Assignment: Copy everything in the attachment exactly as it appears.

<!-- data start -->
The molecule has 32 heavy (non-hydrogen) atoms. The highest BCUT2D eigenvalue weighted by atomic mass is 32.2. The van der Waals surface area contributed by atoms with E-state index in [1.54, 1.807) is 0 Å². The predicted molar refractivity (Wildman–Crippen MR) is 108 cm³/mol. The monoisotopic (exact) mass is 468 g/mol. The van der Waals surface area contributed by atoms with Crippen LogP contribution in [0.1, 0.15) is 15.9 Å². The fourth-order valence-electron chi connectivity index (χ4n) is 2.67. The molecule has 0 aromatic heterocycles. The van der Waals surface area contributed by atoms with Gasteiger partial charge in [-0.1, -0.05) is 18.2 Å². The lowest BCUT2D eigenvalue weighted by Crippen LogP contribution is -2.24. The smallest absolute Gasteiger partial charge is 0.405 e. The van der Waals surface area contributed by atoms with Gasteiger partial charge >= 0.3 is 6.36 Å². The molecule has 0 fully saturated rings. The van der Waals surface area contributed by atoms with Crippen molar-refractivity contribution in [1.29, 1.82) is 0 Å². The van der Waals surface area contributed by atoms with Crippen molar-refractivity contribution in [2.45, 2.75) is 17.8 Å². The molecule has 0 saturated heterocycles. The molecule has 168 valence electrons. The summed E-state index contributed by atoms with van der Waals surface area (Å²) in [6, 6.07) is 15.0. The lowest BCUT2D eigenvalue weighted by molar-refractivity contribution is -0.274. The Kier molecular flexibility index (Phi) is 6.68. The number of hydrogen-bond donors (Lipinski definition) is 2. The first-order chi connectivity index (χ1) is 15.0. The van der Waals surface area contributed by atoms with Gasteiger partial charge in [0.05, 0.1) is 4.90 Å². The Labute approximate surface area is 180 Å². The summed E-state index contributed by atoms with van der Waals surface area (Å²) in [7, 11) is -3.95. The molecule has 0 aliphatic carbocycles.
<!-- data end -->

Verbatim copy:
The molecule has 32 heavy (non-hydrogen) atoms. The highest BCUT2D eigenvalue weighted by atomic mass is 32.2. The van der Waals surface area contributed by atoms with E-state index in [1.54, 1.807) is 0 Å². The predicted molar refractivity (Wildman–Crippen MR) is 108 cm³/mol. The monoisotopic (exact) mass is 468 g/mol. The van der Waals surface area contributed by atoms with Crippen LogP contribution in [0.1, 0.15) is 15.9 Å². The fourth-order valence-electron chi connectivity index (χ4n) is 2.67. The molecule has 0 aromatic heterocycles. The van der Waals surface area contributed by atoms with Gasteiger partial charge in [-0.1, -0.05) is 18.2 Å². The lowest BCUT2D eigenvalue weighted by Crippen LogP contribution is -2.24. The smallest absolute Gasteiger partial charge is 0.405 e. The van der Waals surface area contributed by atoms with Gasteiger partial charge >= 0.3 is 6.36 Å². The molecule has 0 fully saturated rings. The van der Waals surface area contributed by atoms with Crippen molar-refractivity contribution in [1.29, 1.82) is 0 Å². The van der Waals surface area contributed by atoms with Crippen molar-refractivity contribution in [2.45, 2.75) is 17.8 Å². The molecule has 0 saturated heterocycles. The molecule has 168 valence electrons. The summed E-state index contributed by atoms with van der Waals surface area (Å²) in [6, 6.07) is 15.0. The lowest BCUT2D eigenvalue weighted by molar-refractivity contribution is -0.274. The Kier molecular flexibility index (Phi) is 6.68. The number of hydrogen-bond donors (Lipinski definition) is 2. The first-order chi connectivity index (χ1) is 15.0. The van der Waals surface area contributed by atoms with Gasteiger partial charge in [0.05, 0.1) is 4.90 Å². The Labute approximate surface area is 180 Å². The summed E-state index contributed by atoms with van der Waals surface area (Å²) in [7, 11) is -3.95. The molecule has 0 aliphatic carbocycles.